Which is to say, PuO[sub]2[/sub], the metal we are referring to here, is toxic but you could do a lot worse.
They also say this:
One would hope so.
Regarding Plutonium: I used to work at a Department of Energy facility here in SW Ohio. I designed precision calorimeters that measured the heat output from radioactive elements (or any exothermic material). We calibrated our calorimeters using Plutonium. How? By picking it up and sticking it in the calorimeter! Of course, the Plutonium was triple-encapsulated in steel.
Side note: Plutonium is a much more convenient heat standard than an electric heater, since there are no wires. Sometimes we would use an electric heater to calibrate a calorimeter, but it was a pain in the ass since you had to take into account heat that was loss via thermal conduction along the four heater wires.
We had more than 10, but less than 100 Plutonium heat standards (I can’t tell you the exact number; it’s classified). Individual standards ranged anywhere from 0.000001 watts to 120 watts. Once you corrected for the exponential reduction in heat over time, a plutonium heat standard is VERY accurate.
You could usually hold the standards in the palm of your hand with no problem if they were below 1 watt. Above that, they were usually too hot to touch. You really had to be careful with the 60 watt and 120 watt standards, as they were quite warm (they were about the size of a beer can). You had to use tongs and asbestos gloves to handle them.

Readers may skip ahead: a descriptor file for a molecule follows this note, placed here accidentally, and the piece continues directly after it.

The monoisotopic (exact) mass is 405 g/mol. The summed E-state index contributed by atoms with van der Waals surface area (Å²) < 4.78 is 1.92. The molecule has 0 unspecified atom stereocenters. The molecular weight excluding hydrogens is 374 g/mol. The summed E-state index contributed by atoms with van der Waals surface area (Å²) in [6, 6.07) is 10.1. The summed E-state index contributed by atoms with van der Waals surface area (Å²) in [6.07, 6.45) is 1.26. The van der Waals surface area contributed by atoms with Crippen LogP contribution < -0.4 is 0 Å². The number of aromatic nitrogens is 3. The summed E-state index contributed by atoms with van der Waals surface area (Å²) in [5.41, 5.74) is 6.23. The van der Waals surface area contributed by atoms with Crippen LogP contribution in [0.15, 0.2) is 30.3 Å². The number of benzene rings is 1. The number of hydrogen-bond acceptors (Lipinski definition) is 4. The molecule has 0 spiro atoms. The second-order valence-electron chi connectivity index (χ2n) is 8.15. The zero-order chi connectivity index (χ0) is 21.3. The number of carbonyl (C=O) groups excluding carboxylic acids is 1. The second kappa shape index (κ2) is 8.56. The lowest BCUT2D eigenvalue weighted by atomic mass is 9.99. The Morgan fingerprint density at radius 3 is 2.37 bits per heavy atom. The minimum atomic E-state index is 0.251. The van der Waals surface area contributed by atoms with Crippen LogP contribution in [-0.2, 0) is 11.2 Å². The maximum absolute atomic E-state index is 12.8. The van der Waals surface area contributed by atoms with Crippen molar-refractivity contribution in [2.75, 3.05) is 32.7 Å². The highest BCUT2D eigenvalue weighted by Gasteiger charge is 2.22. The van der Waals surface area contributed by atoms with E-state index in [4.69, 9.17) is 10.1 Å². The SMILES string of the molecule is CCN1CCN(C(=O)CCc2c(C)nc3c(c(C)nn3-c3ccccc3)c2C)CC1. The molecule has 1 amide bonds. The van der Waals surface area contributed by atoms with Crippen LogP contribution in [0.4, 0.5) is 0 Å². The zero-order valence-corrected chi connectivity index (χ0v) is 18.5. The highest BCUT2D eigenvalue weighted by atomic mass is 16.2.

Again, this was plutonium that was triple-encapsulated in steel. You would NEVER want to handle pure plutonium for obvious reasons.
During one of the contretemps about plutonium fuel on deep space missions, didn’t someone offer to eat as much of the plutonium salt (or whatever the fuel was) as an opponent would eat pure caffein?
Or am I remembering wrong?
manhattan, the author of the paper at the second link in my first post on this thread (here it is again) offered to do exactly this. Bernard L. Cohen of the physics department at the University of Pittsburgh said he made the challenge to Ralph Nader. He claims to offer several such challenges to Nader and others:
This was in response to Nader’s claim that Cohen was trying to detoxify plutonium with a pen. Cohen decided to offer himself as evidence of the overblown claims about plutonium’s toxicity. The paper I quoted is dated from 1985, I haven’t heard anything about the challenge since.
I wrote to Dr. Cohen. Here’s his response:
I haven’t looked at that article for many years and I haven’t done any more work in the field. But I know no reason why my position should be changed. If you have some such reason in mind, please let me know.
Bernard L. Cohen
University of Pittsburgh
Pittsburgh, PA 15260
> Dear Dr. Cohen:
> About 11 years ago you wrote a paper titled “The Myth
> Of Plutonium Toxicity.” It can be found here:
> Do you still stand by the statements & conclusions you
> made in this paper, i.e. that Plutonium is not nearly as
> harmful as most people (especially the media) would lead
> us to believe?
> Just curious.
> Thank you,